On Saturday, August 24, 2019, Collect Jurassic shared new images of Mattel Jurassic World 2020 product from their upcoming Primal Attack campaign. The images included boxed art for the Massive Biters Tarbosaurus. With a redesigned packaging expression, the Tarbosaurus’s box portrays Isla Nublar’s rugged terrain with electric fencing running the span of the packaging. Dramatic colors bring the stunning imagery to life. At the bottom, we see a demonstration of the Tarbosaurus’s biting feature, as well as, for the third year in a row, Chris Pratt’s Owen Grady. As was the case in 2018 with the Fallen Kingdom line, Owen is joined by Velociraptor Blue. While it is worth nothing that this is not an officially released image from Mattel, it is also worth stating that the first images of Dino Rivals packaging that leaked a year ago ended up being 100% final. As such, there is little reason to doubt that this Primal Attack packaging will at least be very close to the finished product.
The appearance of Owen on the product packaging is unusual. It does not feel essential, and in a year in which (much like 2019) there were few to no human basic figures in the toy line, makes for an even more confusing addition. Mattel has stated that 2020 will be a year that focuses on the dinosaurs in the 3.75-inch range. If so, then why not let the packaging focus only on the dinosaurs as well? Sure, Blue is a dinosaur, and she might look OK without Owen next to her. The packaging would also be fine without Blue, though. It’s a sort of callback to 2018, when the two of them featured on the packaging together. In 2019, Owen featured alongside Rexy and a Triceratops in the Dino Rivals lineup.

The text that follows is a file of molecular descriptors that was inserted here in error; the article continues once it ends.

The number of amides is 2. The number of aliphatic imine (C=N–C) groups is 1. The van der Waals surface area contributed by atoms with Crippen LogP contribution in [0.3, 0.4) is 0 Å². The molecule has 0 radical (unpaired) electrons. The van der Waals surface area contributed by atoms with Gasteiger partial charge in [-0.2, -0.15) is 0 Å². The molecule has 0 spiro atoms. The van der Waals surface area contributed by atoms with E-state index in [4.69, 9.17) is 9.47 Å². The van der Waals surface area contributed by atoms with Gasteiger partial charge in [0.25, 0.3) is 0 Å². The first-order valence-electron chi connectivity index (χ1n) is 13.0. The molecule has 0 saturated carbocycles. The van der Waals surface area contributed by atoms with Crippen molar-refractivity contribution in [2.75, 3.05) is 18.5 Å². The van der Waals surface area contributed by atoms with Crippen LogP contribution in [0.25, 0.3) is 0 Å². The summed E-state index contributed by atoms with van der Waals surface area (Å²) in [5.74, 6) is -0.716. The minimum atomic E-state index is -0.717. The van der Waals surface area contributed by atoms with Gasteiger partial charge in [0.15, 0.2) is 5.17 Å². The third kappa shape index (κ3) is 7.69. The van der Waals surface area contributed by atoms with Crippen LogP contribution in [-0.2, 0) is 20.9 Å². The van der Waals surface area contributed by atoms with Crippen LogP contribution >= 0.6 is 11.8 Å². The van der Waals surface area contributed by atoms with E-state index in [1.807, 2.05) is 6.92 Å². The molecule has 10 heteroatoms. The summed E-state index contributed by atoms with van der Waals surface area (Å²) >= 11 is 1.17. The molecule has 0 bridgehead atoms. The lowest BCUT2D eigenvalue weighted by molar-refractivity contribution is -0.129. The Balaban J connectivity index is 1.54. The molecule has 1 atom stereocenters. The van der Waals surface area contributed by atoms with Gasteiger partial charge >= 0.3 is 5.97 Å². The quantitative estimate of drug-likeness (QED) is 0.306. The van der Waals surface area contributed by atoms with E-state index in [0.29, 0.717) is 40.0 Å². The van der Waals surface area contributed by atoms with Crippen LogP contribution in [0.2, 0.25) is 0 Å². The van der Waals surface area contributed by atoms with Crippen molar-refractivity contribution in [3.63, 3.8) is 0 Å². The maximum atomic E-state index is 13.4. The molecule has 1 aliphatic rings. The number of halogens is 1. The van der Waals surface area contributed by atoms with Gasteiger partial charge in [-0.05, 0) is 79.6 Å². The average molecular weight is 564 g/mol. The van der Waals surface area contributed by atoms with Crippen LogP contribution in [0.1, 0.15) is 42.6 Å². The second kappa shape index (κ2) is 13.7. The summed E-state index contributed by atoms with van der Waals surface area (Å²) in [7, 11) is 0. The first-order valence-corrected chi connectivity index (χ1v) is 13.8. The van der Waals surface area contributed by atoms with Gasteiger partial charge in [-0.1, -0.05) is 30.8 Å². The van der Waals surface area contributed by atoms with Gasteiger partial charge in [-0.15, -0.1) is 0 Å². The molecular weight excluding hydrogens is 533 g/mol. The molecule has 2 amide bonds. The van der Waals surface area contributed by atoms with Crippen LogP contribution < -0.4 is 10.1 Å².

Perhaps the biggest issue with Owen on the product packaging is the fact that, according to Jurassic World and Jurassic World 3 director and co-writer Collin Trevorrow, Owen is not the protagonist of the story. Sure, he may have received top billing on the previous two films since he was the biggr star to feature in them, and yes, he has appeared on more of the marketing of the new films than any other character. But it is actually Bryce Dallas Howard’s Claire Dearing who, according to Trevorrow, is the central protagonist of the new trilogy. It is her character that experiences a transformation over the course of the series. Owen, on the other hand, aside from perhaps being a bit more cynical, is more or less the same person he was at the start of Jurassic World. (Where their characters go in the next film remains to be seen, of course.) Some might cite Pratt’s top billing on the films, his image on the posters and covers of the Blu-ray discs, and his prominence in the marketing as reasons for him to also appear on toy packaging. And while these are valid points, they do not change the fact that the person in charge of these new films considers him to not be the protagonist. They also do not account for the fact that on occasion, the protagonist does not receive top billing. In 1989, Jack Nicholson, who’s Joker was the villain in Batman, received top billing over Michael Keaton’s Batman as he was the larger star at that point. But back then, Keaton still appeared on most of the marketing for the film, including the toy packaging.